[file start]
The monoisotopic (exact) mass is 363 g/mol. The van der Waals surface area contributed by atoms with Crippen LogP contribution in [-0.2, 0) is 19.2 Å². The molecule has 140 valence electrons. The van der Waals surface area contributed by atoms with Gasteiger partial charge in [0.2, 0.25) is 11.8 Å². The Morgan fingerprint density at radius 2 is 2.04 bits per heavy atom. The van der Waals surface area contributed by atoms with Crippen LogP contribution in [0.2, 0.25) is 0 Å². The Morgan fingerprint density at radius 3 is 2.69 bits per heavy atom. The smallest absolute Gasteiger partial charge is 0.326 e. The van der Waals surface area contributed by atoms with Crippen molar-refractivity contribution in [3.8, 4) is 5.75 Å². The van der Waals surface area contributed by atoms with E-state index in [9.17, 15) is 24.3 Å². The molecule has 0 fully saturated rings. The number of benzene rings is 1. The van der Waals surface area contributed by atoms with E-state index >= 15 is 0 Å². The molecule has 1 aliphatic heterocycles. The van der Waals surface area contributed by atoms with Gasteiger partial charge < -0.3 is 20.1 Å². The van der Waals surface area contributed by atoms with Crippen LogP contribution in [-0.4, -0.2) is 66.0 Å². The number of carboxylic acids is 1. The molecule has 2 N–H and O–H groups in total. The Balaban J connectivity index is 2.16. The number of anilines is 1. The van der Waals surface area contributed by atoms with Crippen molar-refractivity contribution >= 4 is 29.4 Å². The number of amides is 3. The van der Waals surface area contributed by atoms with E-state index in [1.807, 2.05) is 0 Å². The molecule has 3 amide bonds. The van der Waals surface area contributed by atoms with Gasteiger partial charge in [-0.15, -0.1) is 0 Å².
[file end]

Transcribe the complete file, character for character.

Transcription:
The monoisotopic (exact) mass is 363 g/mol. The van der Waals surface area contributed by atoms with Crippen LogP contribution in [-0.2, 0) is 19.2 Å². The molecule has 140 valence electrons. The van der Waals surface area contributed by atoms with Gasteiger partial charge in [0.2, 0.25) is 11.8 Å². The Morgan fingerprint density at radius 2 is 2.04 bits per heavy atom. The van der Waals surface area contributed by atoms with Crippen LogP contribution in [0.2, 0.25) is 0 Å². The Morgan fingerprint density at radius 3 is 2.69 bits per heavy atom. The smallest absolute Gasteiger partial charge is 0.326 e. The van der Waals surface area contributed by atoms with Crippen molar-refractivity contribution in [3.8, 4) is 5.75 Å². The van der Waals surface area contributed by atoms with E-state index in [9.17, 15) is 24.3 Å². The molecule has 0 fully saturated rings. The number of benzene rings is 1. The van der Waals surface area contributed by atoms with E-state index >= 15 is 0 Å². The molecule has 1 aliphatic heterocycles. The van der Waals surface area contributed by atoms with Gasteiger partial charge < -0.3 is 20.1 Å². The van der Waals surface area contributed by atoms with Crippen LogP contribution in [-0.4, -0.2) is 66.0 Å². The number of carboxylic acids is 1. The molecule has 2 N–H and O–H groups in total. The Balaban J connectivity index is 2.16. The number of anilines is 1. The van der Waals surface area contributed by atoms with Crippen molar-refractivity contribution >= 4 is 29.4 Å². The number of amides is 3. The van der Waals surface area contributed by atoms with E-state index in [1.807, 2.05) is 0 Å². The molecule has 3 amide bonds. The van der Waals surface area contributed by atoms with Gasteiger partial charge in [-0.15, -0.1) is 0 Å².